Thakkar, M.P. (J)
What normal guidelines are to be followed so as to identify the "rarest of rare cases" formula for imposing death sentence?
The principle of `rarest of rare cases' came up for consideration and elaboration in this case . It was a case of extraordinary brutality. On account of a family feud Machhi Singh the main accused in the case, along with eleven accomplices, in course of a single night, conducted raids on a number of villages killing seventeen people, men, women and children for no reason other than they were related to one Amar Singh and his sister Piyaro Bai.
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It was observed by the court that the community as a whole may endorse capital punishment when its collective conscience is so shocked that it will expect the Judiciary to give death penalty irrespective of their personal opinions. Thus the Court framed guidelines mentioned below
(1) Manner of Commission of Murder: When the murder is committed in an extremely brutal, grotesque, diabolical. revolting, or dastardly manner so as to arouse intense and extreme indignation of the community. For instance:
- When the house of the victim is set aflame with the end in view to roast him alive in the house.
- When the victim is subjected to inhuman acts of torture or cruelty in order to bring about his or her death.
- When the body of the victim is cut into pieces or his body is dismembered in a fiendish manner.
(2) Motive for Commission of murder: When the murder is committed for a motive which evince total depravity and meanness. For instance
- Whena hired assassin commits murder for the sake of money or reward
- a cold blooded murder is committed with a deliberate design in order to inherit property or to gain control over property of a ward or a person under the control of the murderer or visa-vis whom the murderer is in a dominating position or in a position of trust.
- a murder is committed in the course for betrayal of the motherland.
(3) Anti Social or Socially abhorrent nature of the crime
- When murder of a Scheduled Caste or minority community etc., is committed not for personal reasons but in circumstances which arouse social wrath. For instance when such a crime is committed in order to terrorize such persons and frighten them into fleeing from a place or in order to deprive them of, or make them with a view to reverse past injustices and in order to restore the social balance.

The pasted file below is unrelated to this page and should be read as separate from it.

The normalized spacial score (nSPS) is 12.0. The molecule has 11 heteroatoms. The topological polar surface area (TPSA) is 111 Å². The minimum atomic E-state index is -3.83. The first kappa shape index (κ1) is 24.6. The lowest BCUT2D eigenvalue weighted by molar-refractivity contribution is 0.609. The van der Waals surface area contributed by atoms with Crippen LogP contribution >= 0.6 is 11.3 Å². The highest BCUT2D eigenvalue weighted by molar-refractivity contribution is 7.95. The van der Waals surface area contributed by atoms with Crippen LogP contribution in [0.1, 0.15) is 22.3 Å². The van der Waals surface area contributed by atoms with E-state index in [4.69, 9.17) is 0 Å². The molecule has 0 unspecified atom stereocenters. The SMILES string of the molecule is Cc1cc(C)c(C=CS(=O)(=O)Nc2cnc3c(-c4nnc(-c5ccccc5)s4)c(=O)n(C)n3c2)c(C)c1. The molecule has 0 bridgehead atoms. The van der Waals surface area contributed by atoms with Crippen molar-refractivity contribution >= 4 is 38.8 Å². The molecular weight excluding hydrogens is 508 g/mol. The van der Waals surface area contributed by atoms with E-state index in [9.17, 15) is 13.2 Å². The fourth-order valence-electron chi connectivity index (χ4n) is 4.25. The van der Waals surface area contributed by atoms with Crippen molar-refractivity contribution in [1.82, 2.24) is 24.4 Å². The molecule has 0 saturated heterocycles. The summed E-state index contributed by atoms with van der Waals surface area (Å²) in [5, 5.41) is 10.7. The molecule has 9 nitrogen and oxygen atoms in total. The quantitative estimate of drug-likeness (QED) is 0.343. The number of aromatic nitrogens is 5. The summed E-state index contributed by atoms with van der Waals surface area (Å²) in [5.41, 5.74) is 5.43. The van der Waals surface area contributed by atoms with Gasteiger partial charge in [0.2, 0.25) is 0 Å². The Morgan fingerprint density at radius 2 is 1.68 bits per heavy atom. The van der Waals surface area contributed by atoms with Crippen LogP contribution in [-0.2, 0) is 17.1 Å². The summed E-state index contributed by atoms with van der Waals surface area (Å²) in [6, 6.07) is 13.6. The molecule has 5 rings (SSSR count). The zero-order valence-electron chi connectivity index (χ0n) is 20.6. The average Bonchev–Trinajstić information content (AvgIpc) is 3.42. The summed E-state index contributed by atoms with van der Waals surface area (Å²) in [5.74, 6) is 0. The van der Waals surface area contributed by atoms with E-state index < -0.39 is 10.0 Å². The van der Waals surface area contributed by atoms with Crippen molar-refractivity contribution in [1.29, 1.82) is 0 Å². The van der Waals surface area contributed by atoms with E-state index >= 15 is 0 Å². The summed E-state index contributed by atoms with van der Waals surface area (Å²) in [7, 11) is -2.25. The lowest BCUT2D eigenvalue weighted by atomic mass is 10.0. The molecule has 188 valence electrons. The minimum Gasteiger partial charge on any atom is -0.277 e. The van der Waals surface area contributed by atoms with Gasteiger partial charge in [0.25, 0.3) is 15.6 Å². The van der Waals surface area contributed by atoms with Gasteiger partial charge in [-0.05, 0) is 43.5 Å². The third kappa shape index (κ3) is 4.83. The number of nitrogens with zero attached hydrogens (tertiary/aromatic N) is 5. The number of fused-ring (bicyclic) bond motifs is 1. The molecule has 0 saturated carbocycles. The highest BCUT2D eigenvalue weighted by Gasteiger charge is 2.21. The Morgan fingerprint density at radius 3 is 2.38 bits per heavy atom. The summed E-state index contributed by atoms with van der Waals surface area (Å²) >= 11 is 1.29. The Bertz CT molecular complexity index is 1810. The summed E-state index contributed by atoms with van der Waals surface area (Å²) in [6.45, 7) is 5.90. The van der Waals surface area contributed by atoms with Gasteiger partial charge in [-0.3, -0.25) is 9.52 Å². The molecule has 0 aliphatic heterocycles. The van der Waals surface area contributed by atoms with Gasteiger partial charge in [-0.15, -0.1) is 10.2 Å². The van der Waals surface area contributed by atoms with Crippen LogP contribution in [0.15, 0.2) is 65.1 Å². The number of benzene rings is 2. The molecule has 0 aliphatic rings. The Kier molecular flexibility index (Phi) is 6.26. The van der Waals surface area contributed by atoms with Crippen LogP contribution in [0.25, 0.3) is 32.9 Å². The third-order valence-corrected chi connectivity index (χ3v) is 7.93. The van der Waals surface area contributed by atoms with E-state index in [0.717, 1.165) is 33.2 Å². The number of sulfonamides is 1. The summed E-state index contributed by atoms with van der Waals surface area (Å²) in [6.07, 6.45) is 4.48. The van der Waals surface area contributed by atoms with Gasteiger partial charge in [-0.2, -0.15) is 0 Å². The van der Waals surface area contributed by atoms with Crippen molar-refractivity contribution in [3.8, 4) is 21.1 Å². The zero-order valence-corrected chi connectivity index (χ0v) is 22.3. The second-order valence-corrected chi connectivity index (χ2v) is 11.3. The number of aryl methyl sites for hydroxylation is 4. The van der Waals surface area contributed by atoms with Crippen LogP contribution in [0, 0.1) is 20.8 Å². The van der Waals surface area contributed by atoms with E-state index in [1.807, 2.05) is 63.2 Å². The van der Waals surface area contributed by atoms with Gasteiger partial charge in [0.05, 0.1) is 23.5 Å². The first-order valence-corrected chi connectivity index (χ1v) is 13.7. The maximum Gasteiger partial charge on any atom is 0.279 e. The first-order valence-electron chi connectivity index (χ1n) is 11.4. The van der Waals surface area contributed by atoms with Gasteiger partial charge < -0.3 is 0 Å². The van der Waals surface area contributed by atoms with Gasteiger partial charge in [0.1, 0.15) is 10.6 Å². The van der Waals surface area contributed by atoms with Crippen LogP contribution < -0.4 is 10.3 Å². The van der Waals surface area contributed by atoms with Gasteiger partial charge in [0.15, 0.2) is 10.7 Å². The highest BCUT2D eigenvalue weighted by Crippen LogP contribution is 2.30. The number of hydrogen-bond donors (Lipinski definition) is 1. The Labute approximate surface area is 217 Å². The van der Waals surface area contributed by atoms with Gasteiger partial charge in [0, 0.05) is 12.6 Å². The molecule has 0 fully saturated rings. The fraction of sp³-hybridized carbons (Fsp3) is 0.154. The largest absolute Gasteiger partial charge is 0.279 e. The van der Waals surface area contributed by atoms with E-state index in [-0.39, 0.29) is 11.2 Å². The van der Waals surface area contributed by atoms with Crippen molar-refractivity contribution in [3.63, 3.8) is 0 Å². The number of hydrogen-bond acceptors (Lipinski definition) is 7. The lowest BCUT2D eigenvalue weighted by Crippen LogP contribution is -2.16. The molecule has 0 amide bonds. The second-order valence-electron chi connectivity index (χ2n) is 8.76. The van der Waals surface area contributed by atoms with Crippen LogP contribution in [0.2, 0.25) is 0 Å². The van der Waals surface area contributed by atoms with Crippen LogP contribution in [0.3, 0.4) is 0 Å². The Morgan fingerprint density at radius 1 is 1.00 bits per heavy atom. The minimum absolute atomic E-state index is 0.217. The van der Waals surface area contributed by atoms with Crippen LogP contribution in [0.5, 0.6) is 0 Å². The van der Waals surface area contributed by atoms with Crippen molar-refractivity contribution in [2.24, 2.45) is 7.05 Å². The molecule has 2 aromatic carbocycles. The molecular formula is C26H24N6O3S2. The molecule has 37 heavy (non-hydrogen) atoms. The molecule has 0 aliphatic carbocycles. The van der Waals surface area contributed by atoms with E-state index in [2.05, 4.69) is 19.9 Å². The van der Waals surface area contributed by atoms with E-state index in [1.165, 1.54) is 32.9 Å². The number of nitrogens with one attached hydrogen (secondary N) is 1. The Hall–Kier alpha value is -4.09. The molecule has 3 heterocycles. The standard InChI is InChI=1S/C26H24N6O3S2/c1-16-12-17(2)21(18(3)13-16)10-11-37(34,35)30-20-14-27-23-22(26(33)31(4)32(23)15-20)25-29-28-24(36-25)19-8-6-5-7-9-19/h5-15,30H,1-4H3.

- In cases of 'bride burning' and what are known as 'dowry deaths' or when murder is committed in order to remarry for the sake of extracting dowry once again or to marry another woman on account of infatuation.
(4) Magnitude of Crime: When the crime is enormous in proportion. For instance when multiple murders say of all or almost all the members of a family or a large number of persons of a particular caste, community, or locality, are committed.
(5) Personality of Victim of murder: When the victim of murder is
- an innocent child who could not have or has not provided even an excuse, much less a provocation, for murder
- a helpless woman or a person rendered helpless by old age or infirmity
- when the victim is a person vis a vis whom the murderer is in a position of domination or trust
- when the victim is a public figure generally loved and respected by the community for the services rendered by him and the murder is committed for political or similar reasons other than personal reasons.
The circumstances of the case do reveal that it was a cold- blooded murder and the victims were helpless and undefended. The offence committed was of an exceptionally depraved and heinous character. The court uphold the view concurrently taken by the Sessions Court and the High Court that extreme penalty of death requires to be imposed on appellants (1) Machhi Singh (2) Kashmir Singh son of Arjan Singh (3) Jagir Singh. Accordingly the death sentence was confirmed. Benefit of reasonable doubt was given to Mohinder Singh as there was lacuna in the evidence that he was in possession of the rifle.
“We are of the opinion that insofar as these three appellants are concerned the rarest of rare cases rule prescribed in Bachan Singh's case (Supra) is clearly attracted and sentence of death is called for. We are unable to persuade ourselves that a sentence of imprisonment for life will be adequate in the circumstances of the crime. We therefore fully uphold the view concurrently taken by the Sessions Court and the High Court that extreme penalty of death requires to be imposed on appellants (1) Machhi Singh (2) Kashmir Singh son of Arjan Singh (3) Jagir Singh. We accordingly confirm the death sentence imposed on them and dismiss their appeals.”